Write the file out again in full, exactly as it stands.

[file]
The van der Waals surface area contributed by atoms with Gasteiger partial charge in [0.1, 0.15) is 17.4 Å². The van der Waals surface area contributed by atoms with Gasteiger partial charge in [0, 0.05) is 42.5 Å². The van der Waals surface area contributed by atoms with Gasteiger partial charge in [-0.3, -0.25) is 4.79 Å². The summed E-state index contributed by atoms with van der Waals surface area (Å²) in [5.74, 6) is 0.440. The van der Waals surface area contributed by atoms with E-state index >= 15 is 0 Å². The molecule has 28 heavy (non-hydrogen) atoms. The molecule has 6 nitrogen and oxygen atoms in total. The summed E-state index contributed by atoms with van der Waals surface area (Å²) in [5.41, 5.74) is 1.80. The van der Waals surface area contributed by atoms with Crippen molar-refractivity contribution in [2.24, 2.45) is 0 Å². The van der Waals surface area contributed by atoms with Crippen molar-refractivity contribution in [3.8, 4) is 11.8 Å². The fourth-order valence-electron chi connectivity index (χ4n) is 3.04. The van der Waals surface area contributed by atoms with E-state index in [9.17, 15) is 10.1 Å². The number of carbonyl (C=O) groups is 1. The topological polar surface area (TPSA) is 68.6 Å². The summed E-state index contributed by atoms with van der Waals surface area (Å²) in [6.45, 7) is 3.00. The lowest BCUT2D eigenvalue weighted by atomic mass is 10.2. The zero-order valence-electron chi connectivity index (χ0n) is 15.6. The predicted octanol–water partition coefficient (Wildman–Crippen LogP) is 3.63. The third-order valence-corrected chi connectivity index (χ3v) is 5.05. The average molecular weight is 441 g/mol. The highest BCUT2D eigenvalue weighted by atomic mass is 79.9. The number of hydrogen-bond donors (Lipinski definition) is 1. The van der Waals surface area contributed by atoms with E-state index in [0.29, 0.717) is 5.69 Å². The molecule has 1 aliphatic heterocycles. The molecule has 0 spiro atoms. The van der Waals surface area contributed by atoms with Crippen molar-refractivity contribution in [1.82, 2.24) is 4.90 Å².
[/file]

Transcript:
The van der Waals surface area contributed by atoms with Gasteiger partial charge in [0.1, 0.15) is 17.4 Å². The van der Waals surface area contributed by atoms with Gasteiger partial charge in [0, 0.05) is 42.5 Å². The van der Waals surface area contributed by atoms with Gasteiger partial charge in [-0.3, -0.25) is 4.79 Å². The summed E-state index contributed by atoms with van der Waals surface area (Å²) in [5.74, 6) is 0.440. The van der Waals surface area contributed by atoms with E-state index >= 15 is 0 Å². The molecule has 28 heavy (non-hydrogen) atoms. The molecule has 6 nitrogen and oxygen atoms in total. The summed E-state index contributed by atoms with van der Waals surface area (Å²) in [5.41, 5.74) is 1.80. The van der Waals surface area contributed by atoms with Crippen molar-refractivity contribution in [2.24, 2.45) is 0 Å². The van der Waals surface area contributed by atoms with Crippen molar-refractivity contribution in [3.8, 4) is 11.8 Å². The fourth-order valence-electron chi connectivity index (χ4n) is 3.04. The van der Waals surface area contributed by atoms with E-state index in [9.17, 15) is 10.1 Å². The number of carbonyl (C=O) groups is 1. The topological polar surface area (TPSA) is 68.6 Å². The summed E-state index contributed by atoms with van der Waals surface area (Å²) in [6.45, 7) is 3.00. The lowest BCUT2D eigenvalue weighted by atomic mass is 10.2. The zero-order valence-electron chi connectivity index (χ0n) is 15.6. The predicted octanol–water partition coefficient (Wildman–Crippen LogP) is 3.63. The third-order valence-corrected chi connectivity index (χ3v) is 5.05. The average molecular weight is 441 g/mol. The highest BCUT2D eigenvalue weighted by atomic mass is 79.9. The number of hydrogen-bond donors (Lipinski definition) is 1. The van der Waals surface area contributed by atoms with E-state index in [0.29, 0.717) is 5.69 Å². The molecule has 1 aliphatic heterocycles. The molecule has 0 spiro atoms. The van der Waals surface area contributed by atoms with Crippen molar-refractivity contribution in [1.82, 2.24) is 4.90 Å².